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Downloaded from https://academic.oup.com/aje/article/187/7/1530/4952104 by DeepDyve user on 20 July 2022 American Journal of Epidemiology Vol. 187, No. 7 © The Author(s) 2018. Published by Oxford University Press on behalf of the Johns Hopkins Bloomberg School of Public Health. DOI: 10.1093/aje/kwy018 This is an Open Access article distributed under the terms of the Creative Commons Attribution License (http://creativecommons. Advance Access publication: org/licenses/by/4.0), which permits unrestricted reuse, distribution, and reproduction in any medium, provided the original work is properly cited. March 23, 2018 Practice of Epidemiology Landmark Models for Optimizing the Use of Repeated Measurements of Risk Factors in Electronic Health Records to Predict Future Disease Risk Ellie Paige, Jessica Barrett, David Stevens, Ruth H. Keogh, Michael J. Sweeting, Irwin Nazareth, Irene Petersen, and Angela M. Wood* * Correspondence to Dr. Angela Wood, Department of Public Health and Primary Care, University of Cambridge, Strangeways Research Laboratory, Cambridge CB1 8RN, United Kingdom (e-mail: firstname.lastname@example.org). Initially submitted July 27, 2017; accepted for publication January 25, 2018. The beneﬁts of using electronic health records (EHRs) for disease risk screening and personalized health-care decisions are being increasingly recognized. Here we present a computationally feasible statistical approach with which to address the methodological challenges involved in utilizing historical repeat measures of multiple risk fac- tors recorded in EHRs to systematically identify patients at high risk of future disease. The approach is principally based on a 2-stage dynamic landmark model. The ﬁrst stage estimates current risk factor values from all available historical repeat risk factor measurements via landmark-age–speciﬁc multivariate linear mixed-effects models with correlated random intercepts, which account for sporadically recorded repeat measures, unobserved data, and measurement errors. The second stage predicts future disease risk from a sex-stratiﬁed Cox proportional hazards model, with estimated current risk factor values from the ﬁrst stage. We exemplify these methods by developing and validating a dynamic 10-year cardiovascular disease risk prediction model using primary-care EHRs for age, diabetes status, hyper- tension treatment, smoking status, systolic blood pressure, total cholesterol, and high-density lipoprotein cholesterol in 41,373 persons from 10 primary-care practices in England and Wales contributing to The Health Improvement Network (1997–2016). Using cross-validation, the model was well-calibrated (Brier score = 0.041, 95% conﬁdence interval: 0.039, 0.042) and had good discrimination (C-index = 0.768, 95% conﬁdence interval: 0.759, 0.777). cardiovascular disease; dynamic risk prediction; electronic health records; landmarking; mixed-effects models; primary care records Abbreviations: CI, conﬁdence interval; CVD, cardiovascular disease; EHRs, electronic health records; HDL-C, high-density lipoprotein cholesterol; SBP, systolic blood pressure. Using electronic health records (EHRs) to systematically iden- measured sporadically during general practice visits, and follow- tify persons at high risk of developing future disease outcomes up continues until the person transfers out or dies. Deﬁning has the potential to increase the cost-effectiveness of health care arbitrary time origins for model development without allowing (1); however, existing risk prediction models do not fully opti- for the in- and outﬂow of study participants over time can intro- mize available historical data. The development of computation- duce bias (2). Second, risk prediction models typically use single ally feasible statistical methods for predicting future disease risk measures of error-prone risk factors (e.g., blood pressure and from existing EHRs presents speciﬁc methodological challenges cholesterol), but EHRs often contain data on risk factors measured and opportunities. repeatedly over time which could be utilized both for model First, risk prediction models are typically developed using tra- development and for predicting future disease risk. In partic- ditional prospective study designs, which deﬁneabaselineorigin ular, repeated measurements can be used to predict error-free at whichriskfactors were observedand from whichtopredict “estimated current values” of risk factors, which may increase their future disease risk. However, EHRs are dynamic in nature—for predictive ability (3). Third, most risk prediction models require example, in primary-care records, an individual’s follow-up complete risk factor data in order to predict future risk. An begins at registration with a general practice, risk factors are exception in cardiovascular disease (CVD) risk prediction is the 1530 Am J Epidemiol. 2018;187(7):1530–1538 Downloaded from https://academic.oup.com/aje/article/187/7/1530/4952104 by DeepDyve user on 20 July 2022 Repeat Risk Factors in Electronic Health Records 1531 METHODS QRISK2 model (4), which has a built-in tool for substituting missing data on risk factors using age- and sex-speciﬁc popula- Data source tion average values. Notably, this substitution approach is not compatible with the multiple-imputation approach used for We used patient data from 10 randomly selected general prac- model development of QRISK2 and has not yet been formally tices that contributed data to The Health Improvement Network validated (5). Since EHR systems are primarily designed for (18), a United Kingdom general practice database that derives patient management and administrative purposes, there can be data from routine administrative and clinical practice. During con- large amounts of unobserved information on risk factors that sultations with patients, family physicians enter data on medical needs to be handled appropriately and compatibly both in model symptoms and diagnoses using Read codes (19) (a hierarchical development and for predicting future disease risk. classiﬁcation system), while information on drug prescriptions is While multiple methods exist for developing risk prediction entered automatically into the EHRs. The Health Improvement models using EHRs, a previous systematic review found that only Network captures information on patient demographic character- 8% of studies modeled repeated longitudinal measures, only 54% istics, practice-level data, diagnoses and symptoms, specialist re- accounted for missing data, only 16% appropriately accounted for ferrals, laboratory testing, disease monitoring, prescribing, and censoring and loss to follow-up, and none assessed informative death. For this study, we created code lists for the risk factors and observations (where the clinic visit itself provides meaningful outcomes using previously described methods (20). Code lists information) (6). Our aim was to establish a computationally fea- were reviewed by a clinician (I.N.) and have been published sible generic statistical framework that accounts for these potential on ClinicalCodes.org. advantages and biases of EHRs in the development of dynamic The main outcome was newly recorded diagnoses of nonfatal risk prediction models that leverage repeated measurements and or fatal CVD, where CVD was deﬁned, as with previous primary handle unobserved data on routinely recorded risk factors. Our care risk scores (4), as angina, myocardial infarction, stroke, tran- approach combines 2 existing methods, landmark-age models sient ischemic attack, or major coronary surgery and revasculari- and multivariate linear mixed-effects models (2, 7). A landmark zation. Cause of death was ascertained using Read codes. age is a reference point (e.g., 40, 45, 50,…, 85 years) at which Risk factors were selected on the basis of those in the validated we want to make risk predictions using risk factor information American College of Cardiology/American Heart Association collected up to that age. A series of prediction models, which we Pooled Cohort Risk Assessment Equations (21, 22) and included call landmark-age models, are constructed with time origin at age, sex, diabetes status (binary, ascertained using Read codes the landmark age and past risk factor information from eligible (23)), smoking status (binary), systolic blood pressure (SBP) individuals (e.g., in our setting these are persons who are cur- (adjusted for hypertension treatment), total cholesterol level, and rently registered with a general practice and at future risk of high-density lipoprotein cholesterol (HDL-C) level. Once an disease at the landmark age). As such, individuals may con- individual had a diabetes diagnosis or a prescription for a blood- tribute to one or more prediction models, depending on their pressure–lowering medication, he or she was considered to have eligibility at the landmark age reference points. this condition/treatment throughout follow-up. Values for SBP, Typically, landmark-age models are constructed using Cox total cholesterol, and HDL-C were standardized by centering on proportional hazards models with the last observed risk factor val- sex-speciﬁc means and dividing by the standard deviation. ues. We propose an extension to this, whereby we replace the last observed values with error-free risk factor values estimated from a multivariate linear mixed-effects model using all available Study population repeated measures of past risk factor values for each landmark age (8). Multivariate mixed-effects models intrinsically handle Data were available from January 1, 1997, to January 18, 2016. unobserved data and sporadically recorded repeat measures (9) Individuals entered the study from the latest of the following and their measurement errors (10). The approach also provides dates: 1) the date of registration at a general practice plus 6 ﬂexibility to account for the number (or rate) of clinic visits as a months; 2) the date for acceptable computer usage (quality mea- proxy for illness severity or health anxiety. There is a strong body surement deﬁned as the year in which a general practice continu- of statistical evidence showing the beneﬁts and potential applica- ously used their computer system for recording of medical events tions of modeling longitudinal data using mixed-effects linear and prescribing) (24); 3) the date for acceptable mortality report- regression models (3, 11–14), but this method is not often em- ing (the date on which mortality recording reﬂected that of the ployed in the development of risk prediction models using EHRs United Kingdom general population) (25); 4) thedateonwhich (6). Moreover, using landmarking to model data in EHRs has the individual turned 30 years of age; or 5) January 1, 1997. In- been previously proposed (15) and has been combined with uni- dividuals exited the study at the earliest of the following dates: variate mixed-effects modeling (16, 17) but not in the context of 1) their ﬁrst (i.e., “incident”) newly recorded CVD event; 2) trans- dynamic risk prediction models. fer out of the general practice; 3) their date of death; or 4) January In the current study, we explore how landmarking can be com- 18, 2016. The target population for which we wanted to esti- bined with multivariate mixed-effects linear regression models to mate CVD risk included persons with general practice records leverage the advantages of each method in order to generate and without a history of CVD or statin prescriptions (see Web dynamic risk prediction models suitable for use in EHRs. Figure 1, available at https://academic.oup.com/aje). We excluded We illustrate our approach through the estimation of 10-year participants with statin prescriptions, as these individuals are CVD risk using EHRs from 10 general practices in England already being treated for being at risk of developing CVD and Wales. and as such would not need to be identiﬁed by a screening Am J Epidemiol. 2018;187(7):1530–1538 Downloaded from https://academic.oup.com/aje/article/187/7/1530/4952104 by DeepDyve user on 20 July 2022 1532 Paige et al. algorithm. In addition, the study sample excluded persons with landmark age as a time origin, past risk factor information was unknown sex, persons with a study entry date after age 85 years, extracted from age 30 years onwards and participants were fol- and persons with no measurements of smoking status, SBP, lowed up for 10 years until their ﬁrst CVD event or the study total cholesterol, or HDL-C between study entry and study exit exit date (Figure 1). Crude incidence rates by age at study entry, (Web Figure 1). sex, and calendar year of statin prescription were calculated. The following measurements were considered biologically Estimation of error-free current risk factor values. For each implausible and were changed to “missing” for the analysis: landmark age and separately for males and females, we ﬁtted mul- SBP <60 mm Hg or >250 mm Hg (26); total cholesterol level tivariate mixed-effects linear regression models (9) on past repeat <1.75 mmol/L or >20 mmol/L (27); and HDL-C level <0.3 measurements for smoking status, SBP, total cholesterol, and mmol/L or >3.1 mmol/L (26) (out of a total 1,675,241 mea- HDL-C. Each model included ﬁxed intercepts and slopes for surements, 12,352 measurements were changed to missing). each risk factor, a time-dependent covariate for initiation of The scheme under which The Health Improvement Network blood-pressure–lowering medications for SBP, and correlated was to obtain and provide anonymized patient data was approved individual-speciﬁc random intercepts for all 4 risk factors. These by the National Health Service South-East Multicenter Research models were estimable for persons with at least 1 measurement of Ethics Committee in 2002, and scientiﬁc approval to undertake at least 1 risk factor. From each model, we estimated the error-free this study was obtained from the IQVIA World Publications current risk factor values (i.e., the predicted values at the landmark Scientiﬁc Review Committee (IQVIA, Durham, North Carolina). age) using the best linear unbiased predictors from the empirical E.P., J.B., D.S., I.P., and A.M.W. had full access to the data used Bayes posterior distribution of the random intercepts, conditional to create the study population. This article follows RECORD on the past observed risk factor measurements. reporting guidelines (Web Table 1) (28). Estimating 10-year CVD risk. Ten-year CVD risk was esti- mated from a landmark age Cox proportional hazards model, stratiﬁed by sex and with time since landmark age as the underly- Statistical analysis ing time variable. The model adjusted for landmark age and land- Two-stage dynamic risk prediction model. We used a 2-stage mark age squared and included the following risk factors: last approach to construct a dynamic risk prediction model, ﬁrst observed diabetes status; last observed treatment for hypertension; modeling historical repeated risk factor measurements using mul- and estimated current risk factor values for smoking status, SBP, tivariate mixed-effects linear models and then estimating 10-year total cholesterol, and HDL-C. Participants were followed up for a CVD risk using Cox proportional hazards models (Figure 1). We maximum of 10 years. Therefore, proportional hazards are brieﬂy present the methods here and provide more detail in the assumed only across a 10-year period. A “super-landmark model” Web Appendix. In both stages, models were developed at land- approach (7) was used with robust standard errors. A super- mark ages (40, 45,…, 85 years) for eligible participants, deﬁned landmark model is a version of landmarking in which the data as those 1) registered with a general practice at the landmark age, sets contributing to the landmark models across all landmark 2) with no CVD diagnoses prior to the landmark age, and 3) with ages are stacked and a single time-to-event model is ﬁtted to no statin prescription prior to the landmark age. Treating each the stacked data set (Web Appendix). 30 40 45 50 55 60 65 70 75 80 85 90 95 Age, years Figure 1. Schematic showing the landmark age approach. The dashed lines indicate historical repeat measures of smoking status, systolic blood pressure, total cholesterol, and high-density lipoprotein cholesterol, modeled by means of landmark-age–speciﬁc multivariate linear mixed-effects models. The diamonds show the landmark age (time of risk prediction). The arrows indicate the 10-year follow-up to the point of a cardiovascular disease event or censoring, modeled via a landmark Cox model. Am J Epidemiol. 2018;187(7):1530–1538 Downloaded from https://academic.oup.com/aje/article/187/7/1530/4952104 by DeepDyve user on 20 July 2022 Repeat Risk Factors in Electronic Health Records 1533 Assessment of predictive ability. The performance of the results of the multivariate mixed-effects models for the annual 10-year CVD risk predictions was assessed with measures of rate of repeated measurements in the 5 years before each land- calibration (i.e., calibration plots by decile of predicted risk), pre- mark age (as a proxy to account for bias due to sicker or more dictive accuracy (i.e., Brier scores; an average of the squared dif- health-conscious individuals’ having more repeats (32)). Third, ference between the observed outcome and predicted risk, where instead of estimating current risk factor values from only past lower scores indicate better predictive accuracy and zero means information, we estimated the future 10-year average risk factor perfect calibration), and discrimination (i.e., C-index; a measure levels from a multivariate mixed-effects model derived from of how well the model discriminates between persons with and both past and future risk factor information within the 10-year without CVD (29, 30)). We estimated the C-index over all partici- future horizon (Web Figure 2). Importantly, only past observed pants (calculated over pairs of different individuals) and also risk factors were subsequently used in the prediction of the future separately at each landmark age. The latter is estimated on subsets 10-year average risk factor levels for the Cox model. Fourth, of persons of the same age; thus, we call this an age-adjusted since it might be useful to identify patients who are still at C-index, which naturally will have lower values to reﬂect poorer high absolute risk even after treatment with statins, we discrimination (31). We used 10-fold cross-validation, splitting reran the main analyses including statin users in the models. the data by general practice, to account for overoptimism. The mixed-effects model including a time-dependent co- The above 10-year CVD risk predictions were compared variate for statin therapy initiation for total cholesterol and against predictions from 1) a “basic” landmark-age model, which statin therapy at the landmark age was included as a risk included sex, age, last observed diabetes status, and last observed factor in the Cox model. treatment for hypertension; 2) a dynamic landmark-age model All analyses were performed using Stata 14.2 (StataCorp with landmark age interactions with each covariate; 3) a dynamic LLC, College Station, Texas), and 95% conﬁdence intervals landmark-age model with last observed measurements of all risk were generated for all measures of association. factors instead of estimated current risk factor values; and 4) a dynamic landmark-age model using cumulative mean values of RESULTS all historical measurements recorded before each landmark age, of smoking status, SBP, total cholesterol, and HDL-C. Predictions Study sample from models 3 and 4 were only estimable for persons with 1 or more measurements of all risk factors, which we call the restricted The target population included 41,373 persons with general sample. practice records and without a history of CVD or statin use at Sensitivity analyses. We conducted 4 sensitivity analyses. study entry. Of these individuals, 32,328 persons (78%) had at First, instead of using all available historical repeat measure- least 1 measurement of smoking status, SBP, total cholesterol, or ments of risk factors, we restricted the data to be within 10 HDL-C recorded before the ﬁrst CVD event or statin prescription years before each landmark age. Second, we adjusted the (Web Figure 1). Mean age at study entry was 47.9 (standard Table 1. Characteristics of Participants in the Study Sample, The Health Improvement Network, United Kingdom, 1997–2016 Mean (SD) No. of Sample and Baseline Characteristic Measurements per Year Characteristic Study Sample (n = 32,328) Restricted Sample (n = 12,292) Study Restricted No. of No. of Sample Sample % Mean (SD) % Mean (SD) Persons Persons Age at study entry, years 47.9 (13.6) 47.5 (12.3) Male sex 17,592 54 6,819 55 History of diabetes 3,743 12 2,175 18 9,935 31 4,685 38 Prescription for blood-pressure– lowering medication Prescription for statins 5,617 17 2,003 16 Current smoker 9,453 29 3,358 27 0.6 (0.4) 0.6 (0.4) Systolic blood pressure, mm Hg 134.8 (21.0) 135.3 (21.1) 1.4 (1.4) 1.6 (1.4) Total cholesterol level, mmol/L 5.5 (1.1) 5.4 (1.0) 0.4 (0.4) 0.5 (0.4) HDL-C level, mmol/L 1.4 (0.4) 1.4 (0.4) 0.3 (0.3) 0.4 (0.3) Abbreviations: HDL-C, high-density lipoprotein cholesterol; SD, standard deviation. The restricted sample contained only patients with at least 1 measurement for each variable (smoking status, systolic blood pressure, total cho- lesterol, and HDL-C). Number and percentage were calculated across the follow-up period (e.g., a diagnosis of diabetes at any point during follow-up was counted as a history of diabetes for that individual). Based on the ﬁrst measurement taken after study entry. Am J Epidemiol. 2018;187(7):1530–1538 Downloaded from https://academic.oup.com/aje/article/187/7/1530/4952104 by DeepDyve user on 20 July 2022 1534 Paige et al. Table 2. Crude Cardiovascular Disease Incidence Rate per 1,000 deviation, 13.6) years; 17,592 participants (54%) were male, Person-Years According to Age at Study Entry, Sex, and Calendar and 5,617 (17%) were prescribed statins after study entry (Table 1). Year of Statin Prescription, The Health Improvement Network, United Participants generally had more repeat measures of SBP than of Kingdom. 1997–2016 smoking status, total cholesterol, and HDL-C (Table 1). On aver- age, there were 1.1 years between repeated measurements of No. of Incident Total No. Crude IR per Factor CVD Cases of PY 1,000 PY smoking status, 0.5 years between repeated measurements of SBP, 1.1 years between repeated measurements of total choles- Age at study entry, years terol, and 1.2 years between repeated measurements of HDL-C. Overall, 2,861 participants (7%) had a newly recorded CVD 40–44 167 57,754 2.9 event over the course of a mean 10.4 (standard deviation, 5.6) 45–49 239 53,056 4.5 years of follow-up. Crude CVD incidence rates per 1,000 person- 50–54 307 49,903 6.2 years increased from 2.9 for persons aged 40–44 years to 35.2 for 55–59 356 37,132 9.6 persons aged 80–84 years; rates were higher in men than in 60–64 382 29,552 12.9 women, and they decreased among statin users by increasing calendar year (Table 2). Participants in the study sample and 65–69 396 22,417 17.7 the restricted sample (n = 12,292 (30% of the target popula- 70–74 386 15,626 24.7 tion); Web Figure 1) were similar in terms of age at study 75–79 299 10,575 28.3 entry, sex, SBP, and total and HDL-C levels, but those in the 80–84 187 5,317 35.2 restricted sample were more likely to have diabetes (Table 1). Sex The study sample had more males than the target population Male 1,520 198,797 7.6 but was otherwise similar (Web Table 2). Female 1,341 232,166 5.8 Estimates from the landmark models Calendar year of statin initiation Regression coefﬁcients from the age- and sex-speciﬁcmulti- 1997–2001 225 4,828 46.6 variate linear mixed-effects models and hazard ratios for the Cox 2002–2006 968 38,857 24.9 models, without 10-fold cross-validation, are provided in Web 2007–2011 687 46,662 14.7 Tables 3–6. Overall, the values of the ﬁxed intercepts from the 2012–2016 365 27,543 13.3 multivariate mixed-effects linear models show that SBP and total cholesterol level increased over the landmark ages, whereas HDL-C Abbreviations: CVD, cardiovascular disease; IR, incidence rate; PY, and smoking status decreased (Web Table 3). In addition, hazard person-years. ratios were generally stronger for the model using estimated cur- Calendar year of the prescribing date of the index statin prescription. rent risk factor values than for the model using the last observed values or cumulative mean values (Web Table 6). Assessment of 10-year CVD risk Risk discrimination was better at younger ages than at older In the landmark model with estimated current risk factor val- ages across all models (Web Figure 8). ues, 28% of individuals had an estimated 10-year CVD risk of ≥10%, and 10% had an estimated risk of ≥20%. The model ap- Sensitivity analyses peared well-calibrated (Web Figure 3A), had a Brier score of There was no difference in risk discrimination when the model 0.041 (95% conﬁdence interval (CI): 0.039, 0.042) (Figure 2A), was restricted to using historical repeated-measures data collected and had an overall C-index of 0.768 (95% CI: 0.759, 0.777) up to 10 years before the landmark age (C-index = 0.768, 95% (Figure 2B). The C-index was improved by 0.016 (95% CI: CI: 0.758, 0.777) or when the estimated current risk factor values 0.013, 0.020) in comparison with the basic model (Figure 2C). were adjusted for the rate of clinic visits (C-index = 0.766, 95% Discrimination was better at younger ages (Figure 3). Additional CI: 0.756, 0.775). However, we observed an increase in risk age interactions did not further improve calibration or risk discrim- discrimination using estimated future 10-year average risk factor ination (Web Figure 3B and Figure 2B). The basic model (includ- levels (C-index = 0.774, 95% CI: 0.765, 0.783) instead of esti- ing only age, diabetes status, and treatment for hypertension) also mated current risk factor values. C-indices were lower when statin appeared well calibrated (Web Figure 3C), had a Brier score of users were included in the analysis, but the patterns of risk dis- 0.041 (95% CI: 0.040, 0.043) (Figure 2A), and had a lower overall crimination and calibration remained the same as in the main anal- C-index of 0.752 (95% CI: 0.742, 0.761) (Figure 2B). Similar to ysis (Web Tables 7 and 8). the main model, the basic model also discriminated risk better at younger ages than at older ages (Web Figure 4). Estimated 10-year CVD risk appeared slightly higher in mod- DISCUSSION els using last observed and cumulative mean risk factor values as compared with estimated current values (Web Figure 5). In this paper, we have presented a computationally feasible sta- Calibration, Brier scores, and C-indices were similar across tistical framework for developing dynamic risk prediction models the landmark models with last observed, cumulative mean, for use on EHRs with historical repeated measures of risk factors. or estimated current risk factor values (Web Figures 6 and 7). The 2-stage landmark approach combines Cox proportional Am J Epidemiol. 2018;187(7):1530–1538 Downloaded from https://academic.oup.com/aje/article/187/7/1530/4952104 by DeepDyve user on 20 July 2022 Repeat Risk Factors in Electronic Health Records 1535 A) Model Brier Score (95% CI) Basic model 0.041 (0.040, 0.043) Model with estimated current 0.041 (0.039, 0.042) values of risk factors Model with age interactions 0.040 (0.039, 0.042) 0.039 0.040 0.041 0.042 0.043 Brier Score B) Model C-Index (95% CI) 0.752 (0.742, 0.761) Basic model Model with estimated current 0.768 (0.759, 0.777) values of risk factors 0.769 (0.760, 0.778) Model with age interactions 0.74 0.75 0.76 0.77 0.78 C-Index C) Change in C-Index (95% CI) P Value Model Basic model 0.000 (Referent) Model with estimated current 0.016 (0.013, 0.020) <0.01 values of risk factors <0.01 Model with age interactions 0.017 (0.013, 0.022) −0.015 0 0.015 0.025 Change in C-Index Figure 2. Calibration and risk discrimination statistics for 3 models of cardiovascular disease risk prediction (n = 32,328), The Health Improve- ment Network, United Kingdom, 1997–2016. A) Calibration statistics for each risk prediction model. The graph shows the Brier score (▪) and 95% conﬁdence interval (CI; bars) for each model. A lower Brier score is interpreted as better calibration. B) Risk discrimination statistics for each risk prediction model. The graph shows the C-index (▪) and 95% CI (bars) for each model. A higher C-index value is interpreted as better discrimination. C) Change in risk discrimination for each risk prediction model. The graph shows the change in C-index (▪) and its 95% CI (bars) for each risk pre- diction model in relation to the basic model (referent). The basic model included age and sex plus the last observed measures for diabetes status and hypertension treatment. The model with estimated current values of the risk factors included all factors in the basic model plus predicted current values for smoking status, systolic blood pressure, total cholesterol, and high-density lipoprotein cholesterol. The model with age interactions included all factors in the basic model plus predicted current values for smoking status, systolic blood pressure, total cholesterol, and high-density lipoprotein cholesterol, plus interactions of age with all risk factors. hazards regression and age-speciﬁc multivariate linear mixed- diseases and conditions and for use on other electronic patient effects models, which account for sporadically recorded repeat records in which repeated measurements are recorded, such as measures, unobserved data, and measurement errors. We those collected in secondary-care settings. illustrated the framework for the derivation and validation of Our motivation was based on optimizing electronic primary- a primary-care dynamic risk prediction model for 10-year care data for automatically identifying high-risk individuals for CVD risk, but it has potential for wider application to other full formal disease risk assessment, rather like a prescreening tool Am J Epidemiol. 2018;187(7):1530–1538 Downloaded from https://academic.oup.com/aje/article/187/7/1530/4952104 by DeepDyve user on 20 July 2022 1536 Paige et al. 0.8 complexity and messiness of the EHRs that would be used to estimate future disease risk for individuals, unlike risk predic- tion models developed using purpose-designed cohort studies. 0.7 Importantly, the assumptions made about the dynamic nature of the historical repeat-measures data, unobserved risk factors, and measurement errors in the model development are compatible 0.6 with the assumptions required for making a risk prediction for a new individual using data from EHRs. 0.5 In our sensitivity analysis, we investigated the use of predicted Age-Adjusted C-Index future 10-year average risk factor levels instead of estimated current Overall C-Index values and observed a modest improvement in risk discrimination. 0.4 This suggests that future risk factor values for smoking, SBP, 40 45 50 55 60 65 70 75 80 85 total cholesterol, and HDL-C are more predictive of future 10-year Landmark Age, years CVDriskthancurrentvalues.Aconsiderable limitation in this anal- ysis is that it ignores informative censoring of individuals due to Figure 3. Overall and age-adjusted values for C-index, The Health death or CVD events in the multivariate mixed-effects model, Improvement Network, United Kingdom, 1997–2016. Dashed lines, although evidence from empirical and simulation studies (11, 14) 95% conﬁdence intervals. suggests that there is often little to be gained from more complex modeling (e.g., joint models (37)). Other methods with which to develop risk prediction models for use on EHRs exist, including machine learning approaches with the potential to increase the cost-effectiveness of health care. such as neural networks (14, 38, 39) and statistical approaches For example, several international guidelines for CVD risk assess- such as joint models (14). Prediction models developed using ment and management (21, 33–35) recommend using a system- landmark and joint models for single risk factors have been atic strategy for prioritizing people for full formal risk assessment previously compared (40) but not in a setting using multivar- on the basis of an estimate of their CVD risk using risk factors iate risk factors. Joint models are more computationally burden- already recorded in EHRs. CVD risk assessment tools, such as the some than landmark models, and further development is required Framingham risk model (36) and QRISK2 (4), are now integrated before they are computationally feasible for application to into electronic primary-care record systems, but they are not pur- large EHR data sets. However, landmark models can be posefully designed for prescreening use. The QRISK2 model esti- developed using any standard statistical software with multi- mates CVD risk using the last observed values for the numerous variate mixed-effects models and Cox regression. Analyses risk factors, and when data are missing, imputes them using age- employing the landmark-age- and sex-speciﬁc multivariate and sex-speciﬁc population averages for continuous risk factors or mixed-effects models can be run in parallel, since the most assumes no adverse clinical indicators. Our proposed framework computationally burdensome part is extracting the out-of- optimizes all available historical risk factor values, handling sample individual-speciﬁc random intercepts for estima- potential bias from spurious one-off measurements, and when tion of the current risk factor values. data are missing, intrinsically imputes them using all other risk Certain limitations of our proposed method remain. First, our factor information. Future work should formally compare such approach assumes a multivariate normal distribution for esti- models for prescreening use and assess their cost-effectiveness. mated current values of continuous and binary risk factors. Such For illustration, we compared a basic CVD risk model using an assumption is not uncommon in statistical methodology for sex, age, diabetes status, and treatment for hypertension against epidemiology (e.g., in regression calibration (10) and multiple extended risk models with additional risk factors incorporated as imputation (41)); however, it would be possible to replace it cumulative means, last observed values, or estimated current risk with a mixture of regression models with correlated latent vari- factor values for smoking status, SBP, total cholesterol, and HDL- ables (42). Second, the added distributional assumptions on the C. Our ﬁndings showed a modest improvement in risk discrimina- risk factors may limit transferability of the model to other popu- tion when including estimated current values of additional lations and implicate recalibration methods for use of the model risk factors but no difference in risk discrimination in the restricted in other populations, especially in comparison with conventional data set when comparing additional risk factors incorporated as CVD prediction models. Investigating the impact of model mis- speciﬁcation is on our future research agenda. Third, uncertain- last observed, cumulative means, or estimated current risk factor ties in the estimated current risk factor values are not accounted values. Cumulative mean risk factor values handle sporadically for in the Cox model. However, our previous work suggested recorded repeat measurements and account for measurement er- that such uncertainties are often negligible relative to the esti- rors, but they are only estimable for persons with at least 1 his- mated standard errors of the β coefﬁcients in the Cox model torical measurement on all risk factors and thus are not suitable for population-wide screening. A major strength of the land- (10). Fourth, persons with more frequent EHRs are more likely mark model with estimated current values of risk factors is that it to have health conditions or health anxiety. We attempted to can be applied to persons with at least 1 measure on any of the risk account for this by adjusting the estimated current risk factor val- factors included in the multivariate mixed model (in our illustra- ues by the annual rate of repeated measurements, although it tion, this was approximately 80% of individuals). may be plausible to additionally include this as a risk factor Another strength of our landmark framework is that it was in the Cox model. Fifth, for our illustration, we assumed developed and internally validated using data that reﬂected the alack ofspeciﬁc Read or drug codes to indicate no diagnosis Am J Epidemiol. 2018;187(7):1530–1538 C-Index Downloaded from https://academic.oup.com/aje/article/187/7/1530/4952104 by DeepDyve user on 20 July 2022 Repeat Risk Factors in Electronic Health Records 1537 3. Paige E, Barrett J, Pennells L, et al. 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American Journal of Epidemiology – Oxford University Press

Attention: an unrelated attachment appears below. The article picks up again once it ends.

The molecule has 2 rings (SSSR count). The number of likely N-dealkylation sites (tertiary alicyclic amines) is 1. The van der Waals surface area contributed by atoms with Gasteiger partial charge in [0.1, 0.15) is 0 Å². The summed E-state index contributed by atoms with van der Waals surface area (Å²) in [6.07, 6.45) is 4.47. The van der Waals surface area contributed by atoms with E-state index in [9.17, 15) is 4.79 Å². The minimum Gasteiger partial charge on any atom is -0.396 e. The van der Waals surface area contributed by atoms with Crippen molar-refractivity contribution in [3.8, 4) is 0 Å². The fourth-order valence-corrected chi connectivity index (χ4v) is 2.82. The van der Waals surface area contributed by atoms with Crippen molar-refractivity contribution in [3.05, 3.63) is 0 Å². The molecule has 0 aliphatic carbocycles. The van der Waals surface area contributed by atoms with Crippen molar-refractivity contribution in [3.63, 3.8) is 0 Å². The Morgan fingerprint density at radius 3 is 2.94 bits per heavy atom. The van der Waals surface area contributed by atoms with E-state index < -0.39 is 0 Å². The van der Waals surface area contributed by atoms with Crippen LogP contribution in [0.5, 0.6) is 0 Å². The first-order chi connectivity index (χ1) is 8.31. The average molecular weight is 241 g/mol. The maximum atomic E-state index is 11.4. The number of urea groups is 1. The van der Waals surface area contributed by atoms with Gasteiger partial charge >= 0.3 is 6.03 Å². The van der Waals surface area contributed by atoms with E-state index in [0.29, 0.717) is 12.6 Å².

Published: Jul 1, 2018
Keywords: primary health care; high density lipoprotein cholesterol; total cholesterol; smoking; hypertension